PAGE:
‘Tis the season for apple picking, pumpkin carving, and turkey eating, and Lee Turkey Farm offers more options than would a trip to the grocery store.
One of the first you-pick farms in New Jersey, Lee Turkey Farm offers fresh turkeys and produce, fun fall activities, and even history lessons to visitors.
“It’s kind of like a supermarket of you-pick,” said Ronny Lee, owner of Lee Turkey Farm.
“It’s always been the idea of getting it the freshest you can,” he said.
The 54-acre farm offers hundreds of fruit trees from which visitors may pick, as well as wide variety of vegetables.
Currently in season, visitors may pick their own pumpkins, gourds, winter squash, broccoli, cabbage, cauliflower, sweet corn, tomatoes, peppers, and eggplant, as well as apples, pears, and raspberries. Those wishing to forgo the picking experience may also shop at the on-site farmers market.
For more than 60 years the farm has also focused its efforts on raising turkeys. The farm currently raises 5,000 turkeys annually, and offers oven-ready turkeys and turkey parts year-round.
Lee Turkey Farm has been in the family for six generations and was purchased in 1868. In 1964, Ronny Lee’s father, Dick Lee, made it one of the first NJ farms to sell pick-your-own fruit.
Every Sunday in October the farm offers free hayrides and history lessons. Lee takes guests around the farm in a large wagon behind his tractor and recounts to guests the farm’s history.
Other tours offered this month include a $6-per-person, 50-minute walking tour recommended for 1st graders and older, with topics including farm history, fruits, vegetables, honeybees and turkeys; a $6-per-person, 30-minute hayride tour, recommended for kindergarteners and younger; and a $10-per-person, 50-minute harvest tour, recommended for 3rd graders and older, where children will see the turkeys, honeybees, and learn about the different fruits and vegetables. During the last tour, children will also harvest their own bag of assorted fruits and vegetables.
During fall, the farm also hosts a 6-acre corn maze for $6 per person.
Lee said family outings can be expensive these days, considering the rising cost of beach tags and ticket prices at theme parks. And in the long run, he said, you may have great memories, but that is the end of it.
“Here, you’ve got groceries,” Lee said.
“And the kids love it,” he continued. “They get to see where the stuff grows, how it grows.”
The farm, for example, does not focus on organic food production, although Lee said he does grow some produce organically, including broccoli and cabbage.
Lee stressed, however, that some produce grown organically does not yield the best results, and that his farm is not large enough to grow organically, so instead his family farms using an Integrated Pest Management system.
According to the US Environmental Protection Agency, IPM is an effective and environmentally sensitive approach to pest management that relies on a combination of common-sense practices. IPM programs combine current information on the life cycles of pests and their interaction with the environment with available pest control methods.
Lee said he utilizes a practice outlined by Rutgers University that calls for farmers to scout the fields, not spray unnecessarily, and use rotation to produce food that is safe.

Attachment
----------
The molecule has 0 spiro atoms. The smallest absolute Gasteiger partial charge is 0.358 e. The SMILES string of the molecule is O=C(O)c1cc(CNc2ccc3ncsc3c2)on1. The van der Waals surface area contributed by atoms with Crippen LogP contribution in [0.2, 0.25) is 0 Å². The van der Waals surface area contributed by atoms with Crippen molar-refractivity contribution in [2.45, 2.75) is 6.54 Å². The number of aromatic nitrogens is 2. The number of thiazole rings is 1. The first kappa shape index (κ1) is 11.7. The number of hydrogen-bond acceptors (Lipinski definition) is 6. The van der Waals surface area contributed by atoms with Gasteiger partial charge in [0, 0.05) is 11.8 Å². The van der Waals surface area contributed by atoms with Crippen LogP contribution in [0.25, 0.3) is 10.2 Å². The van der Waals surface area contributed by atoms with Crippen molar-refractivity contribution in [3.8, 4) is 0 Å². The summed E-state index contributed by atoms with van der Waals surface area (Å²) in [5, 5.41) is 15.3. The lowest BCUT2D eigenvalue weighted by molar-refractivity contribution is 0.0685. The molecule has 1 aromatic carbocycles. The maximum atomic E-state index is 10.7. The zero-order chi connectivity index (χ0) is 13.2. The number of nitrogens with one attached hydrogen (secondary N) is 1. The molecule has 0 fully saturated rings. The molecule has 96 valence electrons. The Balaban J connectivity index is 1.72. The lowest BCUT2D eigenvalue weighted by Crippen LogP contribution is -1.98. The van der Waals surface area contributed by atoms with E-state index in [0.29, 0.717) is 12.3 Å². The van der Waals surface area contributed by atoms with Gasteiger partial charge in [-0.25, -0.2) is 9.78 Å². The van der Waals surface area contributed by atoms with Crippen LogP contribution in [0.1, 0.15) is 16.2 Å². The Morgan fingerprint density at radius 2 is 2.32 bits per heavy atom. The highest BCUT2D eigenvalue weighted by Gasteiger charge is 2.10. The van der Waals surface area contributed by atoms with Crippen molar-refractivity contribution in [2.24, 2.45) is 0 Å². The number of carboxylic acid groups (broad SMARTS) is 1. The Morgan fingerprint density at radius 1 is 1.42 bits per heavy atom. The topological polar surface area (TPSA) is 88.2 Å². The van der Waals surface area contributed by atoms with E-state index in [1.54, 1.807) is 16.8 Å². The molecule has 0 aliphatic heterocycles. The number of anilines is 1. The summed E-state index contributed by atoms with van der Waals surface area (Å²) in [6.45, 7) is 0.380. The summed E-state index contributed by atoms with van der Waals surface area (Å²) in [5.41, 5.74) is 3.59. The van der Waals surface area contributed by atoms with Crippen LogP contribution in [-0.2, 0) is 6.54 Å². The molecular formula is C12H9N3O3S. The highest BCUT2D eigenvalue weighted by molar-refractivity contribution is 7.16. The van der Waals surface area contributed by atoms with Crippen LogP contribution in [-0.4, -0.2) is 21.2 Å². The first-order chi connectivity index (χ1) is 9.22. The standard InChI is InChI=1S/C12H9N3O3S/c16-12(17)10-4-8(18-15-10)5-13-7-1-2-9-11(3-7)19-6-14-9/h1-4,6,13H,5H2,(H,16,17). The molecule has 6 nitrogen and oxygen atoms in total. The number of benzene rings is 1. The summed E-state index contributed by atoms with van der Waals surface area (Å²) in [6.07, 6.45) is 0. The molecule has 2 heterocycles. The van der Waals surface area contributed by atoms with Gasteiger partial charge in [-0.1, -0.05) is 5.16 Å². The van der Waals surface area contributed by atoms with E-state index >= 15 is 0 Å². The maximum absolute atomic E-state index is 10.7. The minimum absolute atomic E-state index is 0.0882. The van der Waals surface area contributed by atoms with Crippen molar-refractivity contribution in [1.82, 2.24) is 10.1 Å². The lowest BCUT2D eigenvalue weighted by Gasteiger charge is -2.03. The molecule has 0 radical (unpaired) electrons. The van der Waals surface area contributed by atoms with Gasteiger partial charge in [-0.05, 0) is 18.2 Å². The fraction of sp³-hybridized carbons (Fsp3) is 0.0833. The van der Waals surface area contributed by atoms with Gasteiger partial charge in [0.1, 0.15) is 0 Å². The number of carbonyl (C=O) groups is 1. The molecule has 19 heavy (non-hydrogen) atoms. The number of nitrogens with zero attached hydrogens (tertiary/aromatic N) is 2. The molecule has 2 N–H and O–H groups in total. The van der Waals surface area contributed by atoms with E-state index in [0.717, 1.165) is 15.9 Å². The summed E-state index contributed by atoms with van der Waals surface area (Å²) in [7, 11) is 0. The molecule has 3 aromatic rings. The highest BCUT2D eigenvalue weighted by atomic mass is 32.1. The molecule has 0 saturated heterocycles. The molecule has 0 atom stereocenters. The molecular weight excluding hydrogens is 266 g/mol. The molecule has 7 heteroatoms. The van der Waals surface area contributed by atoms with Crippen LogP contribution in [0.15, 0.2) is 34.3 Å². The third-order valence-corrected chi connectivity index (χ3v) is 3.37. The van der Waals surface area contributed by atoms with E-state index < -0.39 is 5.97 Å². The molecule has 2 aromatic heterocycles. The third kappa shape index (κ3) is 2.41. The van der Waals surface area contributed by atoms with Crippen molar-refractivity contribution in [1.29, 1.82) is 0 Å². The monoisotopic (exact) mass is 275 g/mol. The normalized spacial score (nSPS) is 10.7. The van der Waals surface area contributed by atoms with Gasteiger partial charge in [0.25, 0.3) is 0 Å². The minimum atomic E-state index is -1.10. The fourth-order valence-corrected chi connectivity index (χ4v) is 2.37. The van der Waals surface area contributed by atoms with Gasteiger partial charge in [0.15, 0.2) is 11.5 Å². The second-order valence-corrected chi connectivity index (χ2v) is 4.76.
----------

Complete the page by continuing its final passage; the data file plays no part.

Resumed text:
In contrast, according to the EPA, organic food production applies many of the same concepts as IPM, but limits the use of pesticides to those that are produced from natural sources, as opposed to synthetic chemicals.
“So we educate people on the other hand that organic is a nice thought, but it’s not the be-all, do-all,” Lee said.
“It doesn’t mean it’s going to taste better; it doesn’t mean it’s safer and healthier for you,” he continued. “The only thing it means most of the time is you’re going to pay three-times more for it, because you don’t get the yield that you could have gotten.”
While Lee’s products may be cheaper than organic products, he said sometimes people are disappointed that his prices are not cheaper than a supermarket’s prices.
“We’re not going to be cheaper–the idea is to grow better quality stuff,” he said.
The farm does not wholesale their produce, which means customers can get first pick of the crops.
“We don’t go out there and take the good stuff and say, ‘ok, we picked all the good stuff, you get the seconds,’” Lee said.
For Lee, farming is a labor of love, and he is proud of what he grows.
“I’ll put my corn up against anybody’s being exceptionally good corn, especially the supermarkets,” he said. “And it’s consistently good, and that makes a big difference when your customers know they’re getting top quality stuff.”
But Lee said, considering the long hours and a variety of other factors, farming is not for everybody.
“It’s one of those things I would never try to make anybody do,” he said. “If you don’t like it, you’re going to fail at it.”
Lee said farming is the only occupation where you can do everything right, have a steady customer base ready to buy the products, but still not know what will happen from year to year.
For example, with more than 24 inches of rain falling last year, Lee lost about 7 acres of pumpkins, 90 percent of the farm’s apples, and many more vegetables last September.
But this year, Lee said, is different.
“It’s a great year for apples in this area,” he said.
Lee Turkey Farm hours are Monday through Saturday from 9:00 a.m. to 6:00 p.m. Sundays the farm is open from 2:00 p.m. to 6:00 p.m.